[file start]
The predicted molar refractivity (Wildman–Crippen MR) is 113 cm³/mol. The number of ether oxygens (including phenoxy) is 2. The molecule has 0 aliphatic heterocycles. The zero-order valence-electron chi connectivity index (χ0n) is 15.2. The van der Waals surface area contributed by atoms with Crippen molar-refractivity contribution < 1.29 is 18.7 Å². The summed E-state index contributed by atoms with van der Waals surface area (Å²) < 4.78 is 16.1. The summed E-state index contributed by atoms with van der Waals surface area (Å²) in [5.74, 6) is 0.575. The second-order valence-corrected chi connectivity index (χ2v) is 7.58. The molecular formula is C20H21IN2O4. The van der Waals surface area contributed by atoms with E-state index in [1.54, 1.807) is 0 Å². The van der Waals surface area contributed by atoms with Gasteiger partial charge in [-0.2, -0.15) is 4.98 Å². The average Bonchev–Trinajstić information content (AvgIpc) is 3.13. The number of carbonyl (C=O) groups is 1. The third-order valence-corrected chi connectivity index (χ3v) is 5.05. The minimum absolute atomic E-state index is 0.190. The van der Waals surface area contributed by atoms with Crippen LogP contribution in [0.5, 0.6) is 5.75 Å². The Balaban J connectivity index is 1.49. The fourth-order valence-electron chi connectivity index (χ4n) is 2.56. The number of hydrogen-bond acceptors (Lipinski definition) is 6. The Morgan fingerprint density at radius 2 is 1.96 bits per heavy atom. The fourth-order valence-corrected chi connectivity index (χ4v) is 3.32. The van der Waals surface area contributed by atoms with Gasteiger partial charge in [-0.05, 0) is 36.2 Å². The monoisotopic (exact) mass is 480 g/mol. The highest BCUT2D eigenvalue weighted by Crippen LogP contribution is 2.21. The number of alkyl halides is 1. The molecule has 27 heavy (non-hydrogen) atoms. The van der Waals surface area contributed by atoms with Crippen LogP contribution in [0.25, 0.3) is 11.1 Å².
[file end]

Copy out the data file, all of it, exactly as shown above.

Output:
The predicted molar refractivity (Wildman–Crippen MR) is 113 cm³/mol. The number of ether oxygens (including phenoxy) is 2. The molecule has 0 aliphatic heterocycles. The zero-order valence-electron chi connectivity index (χ0n) is 15.2. The van der Waals surface area contributed by atoms with Crippen molar-refractivity contribution < 1.29 is 18.7 Å². The summed E-state index contributed by atoms with van der Waals surface area (Å²) < 4.78 is 16.1. The summed E-state index contributed by atoms with van der Waals surface area (Å²) in [5.74, 6) is 0.575. The second-order valence-corrected chi connectivity index (χ2v) is 7.58. The molecular formula is C20H21IN2O4. The van der Waals surface area contributed by atoms with E-state index in [1.54, 1.807) is 0 Å². The van der Waals surface area contributed by atoms with Gasteiger partial charge in [-0.2, -0.15) is 4.98 Å². The average Bonchev–Trinajstić information content (AvgIpc) is 3.13. The number of carbonyl (C=O) groups is 1. The third-order valence-corrected chi connectivity index (χ3v) is 5.05. The minimum absolute atomic E-state index is 0.190. The van der Waals surface area contributed by atoms with Crippen LogP contribution in [0.5, 0.6) is 5.75 Å². The Balaban J connectivity index is 1.49. The fourth-order valence-electron chi connectivity index (χ4n) is 2.56. The number of hydrogen-bond acceptors (Lipinski definition) is 6. The Morgan fingerprint density at radius 2 is 1.96 bits per heavy atom. The fourth-order valence-corrected chi connectivity index (χ4v) is 3.32. The van der Waals surface area contributed by atoms with Gasteiger partial charge in [-0.05, 0) is 36.2 Å². The monoisotopic (exact) mass is 480 g/mol. The highest BCUT2D eigenvalue weighted by Crippen LogP contribution is 2.21. The number of alkyl halides is 1. The molecule has 27 heavy (non-hydrogen) atoms. The van der Waals surface area contributed by atoms with Crippen LogP contribution in [0.25, 0.3) is 11.1 Å².